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Request for Evidence (RFE) - Questions and Answers. Or, Keep Calm and Read On.

Suppose you filed an application for a work-related visa, a green card, naturalization, or any other U.S. immigration benefit. You might have received a letter from USCIS with the headline “Request for Evidence,” stating that you are required to provide additional information to allow USCIS to decide your case. Here are some answers to the questions you might have:

Why did I get an RFE?

The RFE is a tool used by USCIS to ask applicants for more detailed information and documentation to help determine whether or not to grant the requested benefit. If the reviewing officer concludes that the information the requestor provided with the initial application is insufficient, they will send an RFE asking for further details. Remember that even though it might feel unjustified, the RFE can be an opportunity to make your case stronger and increase the chances of approval. Thus, “keep calm and carry on,” and... keep reading.

When do I need to respond to the RFE?

The first and most important item on the RFE is the deadline for submitting the requested information. If one fails to reply to USCIS’s request by the stated deadline, USCIS might deny the application. However, no need to get stressed. USCIS usually provides applicants with sufficient time to reply. With the assistance of an experienced attorney, you should be able to respond in time.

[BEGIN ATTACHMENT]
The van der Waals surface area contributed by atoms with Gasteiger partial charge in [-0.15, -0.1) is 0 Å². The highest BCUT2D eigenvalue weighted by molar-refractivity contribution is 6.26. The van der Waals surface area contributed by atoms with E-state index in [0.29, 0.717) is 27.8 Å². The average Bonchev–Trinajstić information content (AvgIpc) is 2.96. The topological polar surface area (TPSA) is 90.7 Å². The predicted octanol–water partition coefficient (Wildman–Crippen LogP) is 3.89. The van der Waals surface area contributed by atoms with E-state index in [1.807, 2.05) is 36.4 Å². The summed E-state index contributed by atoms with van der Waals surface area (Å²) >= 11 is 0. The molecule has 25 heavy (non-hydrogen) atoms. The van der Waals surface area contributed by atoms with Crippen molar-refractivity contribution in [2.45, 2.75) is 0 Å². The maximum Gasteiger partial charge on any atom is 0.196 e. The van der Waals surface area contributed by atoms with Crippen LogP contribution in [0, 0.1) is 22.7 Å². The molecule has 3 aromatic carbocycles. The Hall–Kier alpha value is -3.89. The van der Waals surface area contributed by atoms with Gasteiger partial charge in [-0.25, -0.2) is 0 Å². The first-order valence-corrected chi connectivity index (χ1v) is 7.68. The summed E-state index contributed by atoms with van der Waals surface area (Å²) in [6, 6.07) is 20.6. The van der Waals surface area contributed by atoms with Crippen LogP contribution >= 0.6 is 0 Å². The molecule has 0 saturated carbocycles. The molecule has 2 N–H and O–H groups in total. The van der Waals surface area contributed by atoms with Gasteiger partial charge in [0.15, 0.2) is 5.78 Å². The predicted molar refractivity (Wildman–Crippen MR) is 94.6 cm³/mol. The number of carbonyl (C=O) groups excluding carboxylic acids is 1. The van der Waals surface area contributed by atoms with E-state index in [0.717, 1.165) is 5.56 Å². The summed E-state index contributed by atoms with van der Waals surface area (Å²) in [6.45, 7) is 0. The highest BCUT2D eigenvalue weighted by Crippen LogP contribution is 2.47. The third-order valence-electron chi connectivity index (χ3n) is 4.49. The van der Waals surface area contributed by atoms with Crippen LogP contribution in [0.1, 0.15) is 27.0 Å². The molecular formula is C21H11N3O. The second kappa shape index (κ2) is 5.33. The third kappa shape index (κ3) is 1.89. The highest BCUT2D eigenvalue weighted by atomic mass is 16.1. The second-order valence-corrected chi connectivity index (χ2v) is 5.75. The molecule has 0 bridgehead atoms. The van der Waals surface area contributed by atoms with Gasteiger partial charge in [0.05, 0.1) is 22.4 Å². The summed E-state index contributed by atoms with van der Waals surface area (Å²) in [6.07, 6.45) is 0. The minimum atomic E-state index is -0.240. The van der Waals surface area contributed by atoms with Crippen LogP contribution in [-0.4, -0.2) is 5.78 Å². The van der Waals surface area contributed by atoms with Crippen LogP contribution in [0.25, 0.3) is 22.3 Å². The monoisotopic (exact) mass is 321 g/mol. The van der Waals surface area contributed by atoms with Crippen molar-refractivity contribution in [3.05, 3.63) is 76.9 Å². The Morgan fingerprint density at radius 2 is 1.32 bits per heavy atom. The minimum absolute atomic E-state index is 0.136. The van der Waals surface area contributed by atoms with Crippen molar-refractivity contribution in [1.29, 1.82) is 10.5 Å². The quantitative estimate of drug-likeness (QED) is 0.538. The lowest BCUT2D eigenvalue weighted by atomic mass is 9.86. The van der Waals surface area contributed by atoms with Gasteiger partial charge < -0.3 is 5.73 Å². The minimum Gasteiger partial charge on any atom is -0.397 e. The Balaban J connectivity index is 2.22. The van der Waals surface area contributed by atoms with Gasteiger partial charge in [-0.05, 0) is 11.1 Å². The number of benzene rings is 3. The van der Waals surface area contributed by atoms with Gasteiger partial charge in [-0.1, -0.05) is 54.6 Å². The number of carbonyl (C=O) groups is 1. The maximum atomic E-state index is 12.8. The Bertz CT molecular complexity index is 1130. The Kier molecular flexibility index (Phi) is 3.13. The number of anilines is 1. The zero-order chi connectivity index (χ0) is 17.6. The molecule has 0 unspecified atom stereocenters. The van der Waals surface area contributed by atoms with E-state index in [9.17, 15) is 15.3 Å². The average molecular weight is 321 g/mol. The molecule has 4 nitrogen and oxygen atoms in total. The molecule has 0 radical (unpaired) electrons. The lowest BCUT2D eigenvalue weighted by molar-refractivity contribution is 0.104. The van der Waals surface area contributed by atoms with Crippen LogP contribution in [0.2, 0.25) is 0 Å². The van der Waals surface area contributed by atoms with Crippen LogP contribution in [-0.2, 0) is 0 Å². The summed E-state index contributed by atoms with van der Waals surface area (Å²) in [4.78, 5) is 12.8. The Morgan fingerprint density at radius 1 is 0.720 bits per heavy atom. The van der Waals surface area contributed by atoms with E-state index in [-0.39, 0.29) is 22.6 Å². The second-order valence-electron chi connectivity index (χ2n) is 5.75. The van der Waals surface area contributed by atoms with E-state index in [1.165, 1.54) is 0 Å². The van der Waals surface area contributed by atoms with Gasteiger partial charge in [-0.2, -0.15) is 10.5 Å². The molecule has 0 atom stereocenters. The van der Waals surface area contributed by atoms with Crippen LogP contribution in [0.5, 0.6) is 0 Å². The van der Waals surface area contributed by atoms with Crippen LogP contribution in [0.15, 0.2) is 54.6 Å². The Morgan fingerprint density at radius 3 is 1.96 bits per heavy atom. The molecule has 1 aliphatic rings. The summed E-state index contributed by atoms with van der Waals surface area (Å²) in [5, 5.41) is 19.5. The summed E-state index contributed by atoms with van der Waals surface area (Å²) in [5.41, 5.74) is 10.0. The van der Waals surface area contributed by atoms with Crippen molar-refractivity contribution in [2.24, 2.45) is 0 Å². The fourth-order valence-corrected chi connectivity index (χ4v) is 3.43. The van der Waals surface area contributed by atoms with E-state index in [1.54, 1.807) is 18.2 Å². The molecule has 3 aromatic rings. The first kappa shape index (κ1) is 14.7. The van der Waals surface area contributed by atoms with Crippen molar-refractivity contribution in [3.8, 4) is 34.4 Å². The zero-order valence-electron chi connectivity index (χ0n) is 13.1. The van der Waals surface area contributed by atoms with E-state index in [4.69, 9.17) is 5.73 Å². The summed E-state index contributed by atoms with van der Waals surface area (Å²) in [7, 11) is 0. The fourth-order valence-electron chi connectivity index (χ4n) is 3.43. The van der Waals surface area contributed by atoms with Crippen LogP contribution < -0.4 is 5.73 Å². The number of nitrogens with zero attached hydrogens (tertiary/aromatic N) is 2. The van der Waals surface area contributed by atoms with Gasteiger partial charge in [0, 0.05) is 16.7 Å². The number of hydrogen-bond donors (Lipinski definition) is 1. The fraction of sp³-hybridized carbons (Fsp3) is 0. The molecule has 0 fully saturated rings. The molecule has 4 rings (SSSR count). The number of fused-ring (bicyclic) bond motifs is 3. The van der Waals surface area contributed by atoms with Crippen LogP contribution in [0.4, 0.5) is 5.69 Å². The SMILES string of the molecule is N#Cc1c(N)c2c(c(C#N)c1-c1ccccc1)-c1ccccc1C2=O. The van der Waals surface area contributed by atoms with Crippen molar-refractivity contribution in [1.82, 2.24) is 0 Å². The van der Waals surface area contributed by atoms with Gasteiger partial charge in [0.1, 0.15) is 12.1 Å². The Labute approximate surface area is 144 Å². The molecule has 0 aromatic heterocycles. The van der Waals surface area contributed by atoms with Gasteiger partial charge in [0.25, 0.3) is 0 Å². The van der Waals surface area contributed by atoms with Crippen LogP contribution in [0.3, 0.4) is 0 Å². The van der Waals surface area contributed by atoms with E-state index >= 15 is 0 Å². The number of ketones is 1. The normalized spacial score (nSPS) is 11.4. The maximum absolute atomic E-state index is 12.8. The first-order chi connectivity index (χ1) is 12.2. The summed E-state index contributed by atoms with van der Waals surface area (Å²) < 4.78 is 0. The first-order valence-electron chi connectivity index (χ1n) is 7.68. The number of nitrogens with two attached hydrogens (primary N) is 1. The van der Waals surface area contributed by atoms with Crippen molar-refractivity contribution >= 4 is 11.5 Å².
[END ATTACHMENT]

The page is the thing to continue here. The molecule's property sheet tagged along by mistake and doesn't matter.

*NOTE: Due to Covid-19, USCIS has automatically extended the filing deadline for some cases. Please consult with your attorney to understand if such extension applies to your case.

What do I need to submit?

In some cases, it seems like USCIS is asking for information you have already provided with the initial application. However, it is essential to read the RFE carefully, understand why is USCIS asking for more details or documentation, and respond to these requests.

In some cases, it is straightforward to follow the instructions. For example, if USCIS is asking for a simple document such as a copy of your birth certificate. Sometimes, there is a need to prepare additional documents, such as new reference letters, company charts, or financial statements. Many times, a legal brief or a letter will help address USCIS’s concerns. Again, this should not be a reason for worry, and your attorney will help you lay down your case.

Where to send the RFE response?

Before you reply to the request, following the instructions on where to send the requested documents is crucial. USCIS will provide you with this information at the bottom of the RFE. Make sure to send your response to the correct address and consider the time it will take for your answer to get to the destination, to ensure that you won’t miss your deadline.

For more information, we invite you to contact our law firm at

*This article has been prepared for general information purposes only. The information presented is not legal advice, is not to be acted on as such, may not be current, and is subject to change without notice. Readers should contact their attorney to obtain advice concerning any particular legal matter.

© Copyright 2021 by Revital Shavit Immigration law


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